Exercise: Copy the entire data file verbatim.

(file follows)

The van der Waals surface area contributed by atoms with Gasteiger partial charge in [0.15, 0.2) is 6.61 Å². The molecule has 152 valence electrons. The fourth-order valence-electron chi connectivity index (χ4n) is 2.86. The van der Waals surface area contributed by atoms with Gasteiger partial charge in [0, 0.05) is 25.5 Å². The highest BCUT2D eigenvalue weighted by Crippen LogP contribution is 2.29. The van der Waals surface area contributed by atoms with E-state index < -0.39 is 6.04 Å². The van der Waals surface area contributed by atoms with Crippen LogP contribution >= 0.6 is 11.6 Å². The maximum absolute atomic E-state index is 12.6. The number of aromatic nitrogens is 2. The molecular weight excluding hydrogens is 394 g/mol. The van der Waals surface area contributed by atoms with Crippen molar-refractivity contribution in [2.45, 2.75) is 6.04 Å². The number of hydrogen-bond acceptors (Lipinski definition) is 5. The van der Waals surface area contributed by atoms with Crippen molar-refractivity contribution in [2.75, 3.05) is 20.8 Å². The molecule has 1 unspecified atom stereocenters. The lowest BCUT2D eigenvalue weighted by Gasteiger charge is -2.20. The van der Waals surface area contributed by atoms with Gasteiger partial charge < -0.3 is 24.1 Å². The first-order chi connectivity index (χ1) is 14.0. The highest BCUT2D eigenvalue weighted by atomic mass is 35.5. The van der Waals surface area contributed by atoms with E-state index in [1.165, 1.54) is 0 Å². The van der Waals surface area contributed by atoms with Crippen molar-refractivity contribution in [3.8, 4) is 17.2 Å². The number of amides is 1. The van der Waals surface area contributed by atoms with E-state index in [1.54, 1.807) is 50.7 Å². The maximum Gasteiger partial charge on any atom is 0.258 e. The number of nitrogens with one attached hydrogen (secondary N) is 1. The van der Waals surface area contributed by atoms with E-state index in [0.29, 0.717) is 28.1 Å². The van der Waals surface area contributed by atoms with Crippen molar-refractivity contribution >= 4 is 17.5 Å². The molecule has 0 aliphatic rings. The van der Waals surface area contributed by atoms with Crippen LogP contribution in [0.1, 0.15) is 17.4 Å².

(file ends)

The van der Waals surface area contributed by atoms with Gasteiger partial charge in [0.15, 0.2) is 6.61 Å². The molecule has 152 valence electrons. The fourth-order valence-electron chi connectivity index (χ4n) is 2.86. The van der Waals surface area contributed by atoms with Gasteiger partial charge in [0, 0.05) is 25.5 Å². The highest BCUT2D eigenvalue weighted by Crippen LogP contribution is 2.29. The van der Waals surface area contributed by atoms with E-state index < -0.39 is 6.04 Å². The van der Waals surface area contributed by atoms with Crippen LogP contribution >= 0.6 is 11.6 Å². The maximum absolute atomic E-state index is 12.6. The number of aromatic nitrogens is 2. The molecular weight excluding hydrogens is 394 g/mol. The van der Waals surface area contributed by atoms with Crippen molar-refractivity contribution in [2.45, 2.75) is 6.04 Å². The number of hydrogen-bond acceptors (Lipinski definition) is 5. The van der Waals surface area contributed by atoms with Crippen molar-refractivity contribution in [2.75, 3.05) is 20.8 Å². The molecule has 1 unspecified atom stereocenters. The lowest BCUT2D eigenvalue weighted by Gasteiger charge is -2.20. The van der Waals surface area contributed by atoms with Gasteiger partial charge < -0.3 is 24.1 Å². The first-order chi connectivity index (χ1) is 14.0. The highest BCUT2D eigenvalue weighted by atomic mass is 35.5. The van der Waals surface area contributed by atoms with E-state index in [1.165, 1.54) is 0 Å². The van der Waals surface area contributed by atoms with Crippen molar-refractivity contribution in [3.8, 4) is 17.2 Å². The number of amides is 1. The van der Waals surface area contributed by atoms with E-state index in [1.54, 1.807) is 50.7 Å². The maximum Gasteiger partial charge on any atom is 0.258 e. The number of nitrogens with one attached hydrogen (secondary N) is 1. The van der Waals surface area contributed by atoms with E-state index in [0.29, 0.717) is 28.1 Å². The van der Waals surface area contributed by atoms with Crippen molar-refractivity contribution >= 4 is 17.5 Å². The molecule has 0 aliphatic rings. The van der Waals surface area contributed by atoms with Crippen LogP contribution in [0.1, 0.15) is 17.4 Å².